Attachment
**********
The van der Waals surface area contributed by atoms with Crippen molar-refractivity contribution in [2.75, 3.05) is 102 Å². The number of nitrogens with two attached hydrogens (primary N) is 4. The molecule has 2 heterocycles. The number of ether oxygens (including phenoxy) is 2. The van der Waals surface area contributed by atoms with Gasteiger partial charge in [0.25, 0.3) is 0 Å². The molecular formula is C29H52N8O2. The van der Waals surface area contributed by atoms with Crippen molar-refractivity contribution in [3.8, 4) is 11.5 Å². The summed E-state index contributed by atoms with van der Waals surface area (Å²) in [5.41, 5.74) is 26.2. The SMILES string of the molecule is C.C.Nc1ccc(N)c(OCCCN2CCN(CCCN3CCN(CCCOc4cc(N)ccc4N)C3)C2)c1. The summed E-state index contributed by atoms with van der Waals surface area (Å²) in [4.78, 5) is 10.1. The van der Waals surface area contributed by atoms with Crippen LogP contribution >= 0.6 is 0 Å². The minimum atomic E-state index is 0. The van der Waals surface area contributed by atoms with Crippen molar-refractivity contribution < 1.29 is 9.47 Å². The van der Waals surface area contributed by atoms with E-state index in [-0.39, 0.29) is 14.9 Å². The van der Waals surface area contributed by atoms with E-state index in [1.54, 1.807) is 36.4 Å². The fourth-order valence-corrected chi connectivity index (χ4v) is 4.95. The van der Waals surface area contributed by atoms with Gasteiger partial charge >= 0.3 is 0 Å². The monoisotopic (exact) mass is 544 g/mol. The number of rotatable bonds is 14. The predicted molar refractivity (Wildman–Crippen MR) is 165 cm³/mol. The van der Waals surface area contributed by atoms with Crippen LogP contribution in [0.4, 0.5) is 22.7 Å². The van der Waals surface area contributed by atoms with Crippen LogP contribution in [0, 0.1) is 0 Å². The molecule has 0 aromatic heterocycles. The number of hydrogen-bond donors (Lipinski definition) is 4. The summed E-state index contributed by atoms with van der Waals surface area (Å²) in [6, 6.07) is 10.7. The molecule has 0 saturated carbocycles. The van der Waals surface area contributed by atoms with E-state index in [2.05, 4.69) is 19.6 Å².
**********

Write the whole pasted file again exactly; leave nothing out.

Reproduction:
The van der Waals surface area contributed by atoms with Crippen molar-refractivity contribution in [2.75, 3.05) is 102 Å². The number of nitrogens with two attached hydrogens (primary N) is 4. The molecule has 2 heterocycles. The number of ether oxygens (including phenoxy) is 2. The van der Waals surface area contributed by atoms with Gasteiger partial charge in [0.25, 0.3) is 0 Å². The molecular formula is C29H52N8O2. The van der Waals surface area contributed by atoms with Crippen molar-refractivity contribution in [3.8, 4) is 11.5 Å². The summed E-state index contributed by atoms with van der Waals surface area (Å²) in [5.41, 5.74) is 26.2. The SMILES string of the molecule is C.C.Nc1ccc(N)c(OCCCN2CCN(CCCN3CCN(CCCOc4cc(N)ccc4N)C3)C2)c1. The summed E-state index contributed by atoms with van der Waals surface area (Å²) in [4.78, 5) is 10.1. The van der Waals surface area contributed by atoms with Crippen LogP contribution >= 0.6 is 0 Å². The minimum atomic E-state index is 0. The van der Waals surface area contributed by atoms with Crippen molar-refractivity contribution < 1.29 is 9.47 Å². The van der Waals surface area contributed by atoms with E-state index in [-0.39, 0.29) is 14.9 Å². The van der Waals surface area contributed by atoms with E-state index in [1.54, 1.807) is 36.4 Å². The fourth-order valence-corrected chi connectivity index (χ4v) is 4.95. The van der Waals surface area contributed by atoms with Gasteiger partial charge >= 0.3 is 0 Å². The monoisotopic (exact) mass is 544 g/mol. The number of rotatable bonds is 14. The predicted molar refractivity (Wildman–Crippen MR) is 165 cm³/mol. The van der Waals surface area contributed by atoms with Crippen LogP contribution in [0.4, 0.5) is 22.7 Å². The van der Waals surface area contributed by atoms with Crippen LogP contribution in [0, 0.1) is 0 Å². The molecule has 0 aromatic heterocycles. The number of hydrogen-bond donors (Lipinski definition) is 4. The summed E-state index contributed by atoms with van der Waals surface area (Å²) in [6, 6.07) is 10.7. The molecule has 0 saturated carbocycles. The van der Waals surface area contributed by atoms with E-state index in [2.05, 4.69) is 19.6 Å².